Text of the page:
“When I left Deadspin, ESPN The Magazine ran a piece on their website, ‘Saying Goodbye to Will Leitch On His Last Day,’ and it was like ‘You annoyed us sometimes, we were irritated sometimes, but we’re all friends here, we’re all okay!’ I needled these guys, but it’s like the coyote and the sheepdog on Looney Tunes [Ralph and Sam], they clock in and they leave.”
Granderson said Leitch should be proud of what he did there.
“I push back whenever Will tries to distance himself from Deadspin, because for me, it’s like yeah, it morphed and changed and was not what you once remembered, but you did something in this fucking world! You made a difference, you made an impact, and that’s hard to do, especially considering how you made an impact without sacrificing intelligence. I’m proud to work with Will, because what he’s accomplished, that’s not easy.”
He did clarify “I never sent him any emails,” and Leitch said “Yes, LZ was not my source. He was not my source, I swear!” But Granderson said Deadspin always stood out as a reader. “I always admired it, and the courage to do what he did, because there was something about it being different in a world of homogeneity.”
And Leitch said he and Granderson have found great chemistry together.
“One of the things that we really discovered in this is that at its core, it’s just me and LZ talking. There are ways to clean it up and fix it. But we always have to allot more time to the show than we planned, because we just won’t stop talking. LZ, I think they’re going to start telling us that the meetings start 15 minutes early, so that you and I will just show up and just go for 10 minutes and they’ll show up and be like ‘Okay, you guys done? Can we get back to work now?'”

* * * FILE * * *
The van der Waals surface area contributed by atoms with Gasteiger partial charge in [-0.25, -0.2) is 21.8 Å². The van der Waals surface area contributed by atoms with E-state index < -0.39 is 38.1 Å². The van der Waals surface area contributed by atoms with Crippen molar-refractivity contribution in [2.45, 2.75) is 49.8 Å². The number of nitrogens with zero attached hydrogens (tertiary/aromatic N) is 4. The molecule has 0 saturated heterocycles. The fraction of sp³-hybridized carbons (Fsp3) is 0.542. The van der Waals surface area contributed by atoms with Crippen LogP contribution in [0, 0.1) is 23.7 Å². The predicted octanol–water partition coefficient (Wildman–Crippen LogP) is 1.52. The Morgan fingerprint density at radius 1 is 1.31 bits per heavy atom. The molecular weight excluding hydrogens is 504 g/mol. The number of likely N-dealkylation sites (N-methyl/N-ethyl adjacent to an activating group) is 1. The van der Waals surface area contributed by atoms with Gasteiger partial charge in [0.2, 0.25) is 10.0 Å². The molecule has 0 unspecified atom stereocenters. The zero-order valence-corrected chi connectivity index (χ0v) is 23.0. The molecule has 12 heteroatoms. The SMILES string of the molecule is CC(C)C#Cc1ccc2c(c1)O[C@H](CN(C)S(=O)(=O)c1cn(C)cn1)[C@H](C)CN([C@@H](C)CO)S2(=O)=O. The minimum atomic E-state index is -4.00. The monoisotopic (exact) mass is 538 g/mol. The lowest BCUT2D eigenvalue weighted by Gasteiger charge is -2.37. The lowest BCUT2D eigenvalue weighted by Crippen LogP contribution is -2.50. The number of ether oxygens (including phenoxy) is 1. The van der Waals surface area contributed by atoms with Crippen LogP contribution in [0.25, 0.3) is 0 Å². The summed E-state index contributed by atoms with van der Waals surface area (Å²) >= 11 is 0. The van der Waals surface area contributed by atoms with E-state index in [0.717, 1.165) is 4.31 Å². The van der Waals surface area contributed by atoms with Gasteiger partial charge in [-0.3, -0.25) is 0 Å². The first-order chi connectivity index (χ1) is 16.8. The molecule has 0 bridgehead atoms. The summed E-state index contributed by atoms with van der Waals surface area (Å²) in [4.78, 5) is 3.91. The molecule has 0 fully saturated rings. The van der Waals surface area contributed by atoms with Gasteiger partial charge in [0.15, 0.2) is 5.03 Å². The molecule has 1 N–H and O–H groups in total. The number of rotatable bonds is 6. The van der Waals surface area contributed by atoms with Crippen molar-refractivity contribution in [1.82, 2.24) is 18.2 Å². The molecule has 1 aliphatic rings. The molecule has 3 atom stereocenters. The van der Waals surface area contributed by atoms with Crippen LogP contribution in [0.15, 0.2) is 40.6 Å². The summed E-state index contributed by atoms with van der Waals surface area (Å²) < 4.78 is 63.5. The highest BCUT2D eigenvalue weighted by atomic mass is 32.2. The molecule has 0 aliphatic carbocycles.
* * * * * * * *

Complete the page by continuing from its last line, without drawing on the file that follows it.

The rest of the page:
“LZ writes about the stuff I write about. …And we both also have written about sports for non-sports publications, which I think gives you a good perspective in a lot of ways. I love beat reporters, beat reporters are the best, I love it, but I love getting as much distance from sports as I can. I’m a fan, LZ’s a fan, we love sports, and that makes it fun to talk about. That was always my worry when I went into sports journalism, ‘Wow, am I going to hate sports? I want to make sure that I continue to like it.’ And talking to LZ makes it a lot easier.”
Granderson said former ESPN president John Skipper was surprised by how natural their conversations sounded.
“John Skipper listened to the show, and one of the first things he wanted to know was how long we had been friends. I told him the truth, and he was kind of shocked, because the chemistry, to his ear, was just so natural. He felt as if we’d known each other for years. And I guess that’s from admiring each other from a distance and reading each other’s work.”